On this date in 2002, the Pirates got a big day from Adam Hyzdu during a 15-6 win over the Cardinals. He homered twice and drove in seven runs. He hit three-run homers in the first and fifth innings. This big game came one day after he hit a grand slam in a 12-9 win over St Louis. You can find the boxscore for the 15-6 game here. The link above has a full game recap.

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10 COMMENTS

  1. Listening to Josh Taylor and Adam Berry on the Triblive Pirates Podcast right now defending Jeff Locke. Jeff Locke is like the Batman V Superman: Dawn Of Justice of Pirates pitchers.

  2. John … I have been seeing that comment a lot in regards to keeping the shoulder closed. To me this seems like more than a control fix, it is could also be a “keep the shoulder healthy fix.”
    If you let your shoulder fly open, I would assume your putting a lot of stress on the shoulder tendons, ligaments, and muscles as you bring I forward in more of a whip like motion – almost hyperextending the shoulder joint. Have you heard anything to that effect?

    • Well if a pitcher has improper and inconsistent mechanics, then that could cause an injury, but it is always better if the power comes from the bottom half/torso/torque than to put more emphasis on the arm doing most of the work.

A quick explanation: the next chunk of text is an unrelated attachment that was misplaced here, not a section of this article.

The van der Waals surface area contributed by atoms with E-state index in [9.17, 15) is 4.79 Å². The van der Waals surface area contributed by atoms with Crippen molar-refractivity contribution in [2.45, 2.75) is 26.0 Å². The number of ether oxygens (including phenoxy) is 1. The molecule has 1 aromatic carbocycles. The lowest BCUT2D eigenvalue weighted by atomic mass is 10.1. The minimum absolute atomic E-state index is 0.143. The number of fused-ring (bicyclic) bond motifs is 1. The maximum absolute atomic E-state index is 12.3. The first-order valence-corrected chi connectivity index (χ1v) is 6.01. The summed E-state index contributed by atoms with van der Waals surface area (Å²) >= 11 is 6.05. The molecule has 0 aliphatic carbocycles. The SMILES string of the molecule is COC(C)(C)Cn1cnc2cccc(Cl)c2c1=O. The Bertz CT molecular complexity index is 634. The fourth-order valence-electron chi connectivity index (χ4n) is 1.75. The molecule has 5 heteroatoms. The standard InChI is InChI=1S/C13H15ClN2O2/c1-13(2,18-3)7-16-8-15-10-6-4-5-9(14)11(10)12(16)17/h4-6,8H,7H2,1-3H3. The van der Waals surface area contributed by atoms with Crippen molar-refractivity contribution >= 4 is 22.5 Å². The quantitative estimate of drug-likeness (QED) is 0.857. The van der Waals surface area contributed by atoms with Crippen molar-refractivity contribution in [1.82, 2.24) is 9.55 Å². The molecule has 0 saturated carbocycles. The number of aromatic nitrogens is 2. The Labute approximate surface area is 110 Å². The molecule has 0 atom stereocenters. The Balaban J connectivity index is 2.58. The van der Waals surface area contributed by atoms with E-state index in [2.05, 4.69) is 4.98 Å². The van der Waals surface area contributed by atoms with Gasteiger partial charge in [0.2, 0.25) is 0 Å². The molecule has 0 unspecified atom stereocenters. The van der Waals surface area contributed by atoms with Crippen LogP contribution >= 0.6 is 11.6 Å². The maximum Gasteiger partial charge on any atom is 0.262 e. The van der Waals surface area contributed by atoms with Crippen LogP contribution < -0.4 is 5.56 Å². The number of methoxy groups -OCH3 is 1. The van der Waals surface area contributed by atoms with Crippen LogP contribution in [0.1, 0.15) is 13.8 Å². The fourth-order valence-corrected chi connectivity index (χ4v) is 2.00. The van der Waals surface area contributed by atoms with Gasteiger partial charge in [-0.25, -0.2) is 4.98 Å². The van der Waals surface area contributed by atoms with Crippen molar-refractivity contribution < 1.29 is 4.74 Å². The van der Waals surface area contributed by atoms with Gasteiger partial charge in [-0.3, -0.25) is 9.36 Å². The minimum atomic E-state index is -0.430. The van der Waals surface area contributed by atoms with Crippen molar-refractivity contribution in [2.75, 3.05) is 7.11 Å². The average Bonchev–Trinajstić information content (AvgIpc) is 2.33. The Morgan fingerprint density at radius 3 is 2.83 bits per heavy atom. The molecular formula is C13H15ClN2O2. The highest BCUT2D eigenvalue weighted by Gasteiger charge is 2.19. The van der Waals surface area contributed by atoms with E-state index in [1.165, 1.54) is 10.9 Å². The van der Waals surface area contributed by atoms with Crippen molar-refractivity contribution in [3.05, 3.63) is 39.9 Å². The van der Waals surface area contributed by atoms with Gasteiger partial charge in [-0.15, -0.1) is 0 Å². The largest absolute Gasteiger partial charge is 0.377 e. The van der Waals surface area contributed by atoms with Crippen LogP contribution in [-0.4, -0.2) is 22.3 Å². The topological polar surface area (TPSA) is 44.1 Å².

As Deyzel pointed out though, it’s a simple fix once the pitcher realizes he is doing it and that leads to better control. You will often see a catcher catch a pitch, then take the ball and tap their shoulder before throwing the ball back to a pitcher. He is doing that to remind the pitcher not to fly open

  3. Ahhh….Gift up to the big club, really?

    Locke and Anderson looks like a very even matchup.

    Altoona looks to have pitchers with the worst ERAs possible in a DH. Yeah, it’s a really, really SSS for Kuchno.

    Is Mitch Keller ready for a move up anytime soon?

    • Sure, Ngoepe has a great glove and speed, so I could see him sitting at the end of the bench for Hurdle to use as a pinch-runner and defensive replacement. As of right now, he already has half the battle won by being on the 40-man roster, although that could change before September. He’s not going to come up and see regular playing time or pinch-hit at-bats in big spots, but the Pirates have said in the past they want to cover every situation in September. So it can’t hurt to have a strong defensive shortstop with speed.

      It is unlikely Keller moves up for a couple reasons. The Pirates don’t do that with younger pitchers in their first season of pro ball and he probably won’t be starting straight through until the end of the season. He’s on pace for 140 innings and they like to cap them out at around 120, so I’d either expect them to skip him in the rotation a couple times or limit his innings per start very soon. With a forearm strain last year, I can’t imagine he is the first young pitcher they push well past 120 innings